Test anxiety is another form of the fight/flight response. Students who know the test material backwards and forwards still might have difficulty recalling the information if they perceive the test as a threat, or have the fear that they are bad test takers. In both of these cases, it is the primary emotion of fear that causes the student's fight/flight response to engage. This response reduces the student's ability to engage their cortex to recall and effectively use the information they have learned to answer the questions on the test.

Here are two strategies for overcoming the fight or flight response that produces poor test performance:


  1. Learn to control your fight or flight response. Just before you start a test, tell yourself to calm down and that the test is not a threat. Just telling yourself to calm down actually works because you feel empowered and less threatened. It also causes your cortex to send a signal to your limbic system to dampen the fight/flight response. Remind yourself that you know the material and tell yourself that you are actually happy to have the opportunity to demonstrate what you know; the fight or flight mechanism.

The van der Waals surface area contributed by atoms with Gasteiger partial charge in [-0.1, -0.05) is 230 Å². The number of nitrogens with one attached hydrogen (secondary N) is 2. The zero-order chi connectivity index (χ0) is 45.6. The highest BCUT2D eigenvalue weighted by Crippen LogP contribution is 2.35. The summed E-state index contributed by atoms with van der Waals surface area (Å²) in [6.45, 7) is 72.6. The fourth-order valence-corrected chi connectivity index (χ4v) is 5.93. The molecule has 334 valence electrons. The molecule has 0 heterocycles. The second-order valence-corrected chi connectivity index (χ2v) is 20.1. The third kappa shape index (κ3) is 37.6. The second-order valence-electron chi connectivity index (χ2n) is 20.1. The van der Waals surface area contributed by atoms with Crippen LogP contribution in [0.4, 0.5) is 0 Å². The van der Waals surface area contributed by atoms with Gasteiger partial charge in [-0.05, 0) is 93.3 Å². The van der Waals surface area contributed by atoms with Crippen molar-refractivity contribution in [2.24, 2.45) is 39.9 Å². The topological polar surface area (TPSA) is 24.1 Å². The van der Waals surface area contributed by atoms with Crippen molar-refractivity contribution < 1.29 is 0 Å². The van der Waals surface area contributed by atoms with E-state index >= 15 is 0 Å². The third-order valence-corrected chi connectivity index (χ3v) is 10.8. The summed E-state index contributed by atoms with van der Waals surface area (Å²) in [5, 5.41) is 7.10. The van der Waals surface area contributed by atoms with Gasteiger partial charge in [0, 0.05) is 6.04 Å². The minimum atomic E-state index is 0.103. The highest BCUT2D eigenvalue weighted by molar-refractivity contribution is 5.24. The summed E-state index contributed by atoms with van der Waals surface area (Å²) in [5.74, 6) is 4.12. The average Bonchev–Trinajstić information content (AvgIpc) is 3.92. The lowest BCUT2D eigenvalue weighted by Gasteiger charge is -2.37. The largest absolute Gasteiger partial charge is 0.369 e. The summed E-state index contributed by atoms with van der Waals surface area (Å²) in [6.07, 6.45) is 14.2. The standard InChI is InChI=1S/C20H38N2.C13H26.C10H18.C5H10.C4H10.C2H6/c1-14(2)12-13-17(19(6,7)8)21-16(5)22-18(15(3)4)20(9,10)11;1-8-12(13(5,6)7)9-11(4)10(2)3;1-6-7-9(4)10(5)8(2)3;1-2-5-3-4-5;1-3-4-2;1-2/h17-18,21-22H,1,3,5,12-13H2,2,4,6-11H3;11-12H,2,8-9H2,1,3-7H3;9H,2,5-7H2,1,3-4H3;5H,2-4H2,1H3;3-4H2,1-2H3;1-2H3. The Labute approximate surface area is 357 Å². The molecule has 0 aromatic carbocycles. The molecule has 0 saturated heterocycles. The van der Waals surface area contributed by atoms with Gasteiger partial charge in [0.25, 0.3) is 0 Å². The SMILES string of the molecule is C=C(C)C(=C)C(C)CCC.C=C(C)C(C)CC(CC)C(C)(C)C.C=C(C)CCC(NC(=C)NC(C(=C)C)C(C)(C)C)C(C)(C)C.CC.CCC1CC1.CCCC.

2. Learn to recognize the signals that you are entering the fight/flight mode. If you start to feel the jitters and a surge of adrenalin, recognize that these are the first signs that your brain is entering the fight/flight mode. Stephen Daugherty PhD, who is one of the leading experts on test taking strategies, suggests that when you find yourself entering fight/flight during a test, the best thing to do is take a short mental time out. Push your chair a few inches away from the desk. Close your eyes or at least take your attention off the test and think about something relaxing. When you feel the jitters and tension go away, remind yourself that you know this material and go back to answering questions on the test.

The Smashing Silos Research Staff


Topics: Test Taking Strategies, Brain Research

Brain Research on Intelligence and Working Memory: IQ is fixed by the age of 15 – Myth:

Posted on Wed, Jan 5, 2011 @ 16:01 PM

Researchers often break total intelligence into two categories. The first they call Fluid Intelligence or IQ, which is your raw ability to perceive relationships, reason and solve problems independent of any specific experience or education. The second is the sum total of everything you have experienced and learned. This is often called Crystallized Intelligence. It is the two working together that produce your total intelligence.

While education and training can clearly improve Crystallized Intelligence, it was thought that Fluid Intelligence was fixed by some point in the teen-age years. This belief has recently been called into question.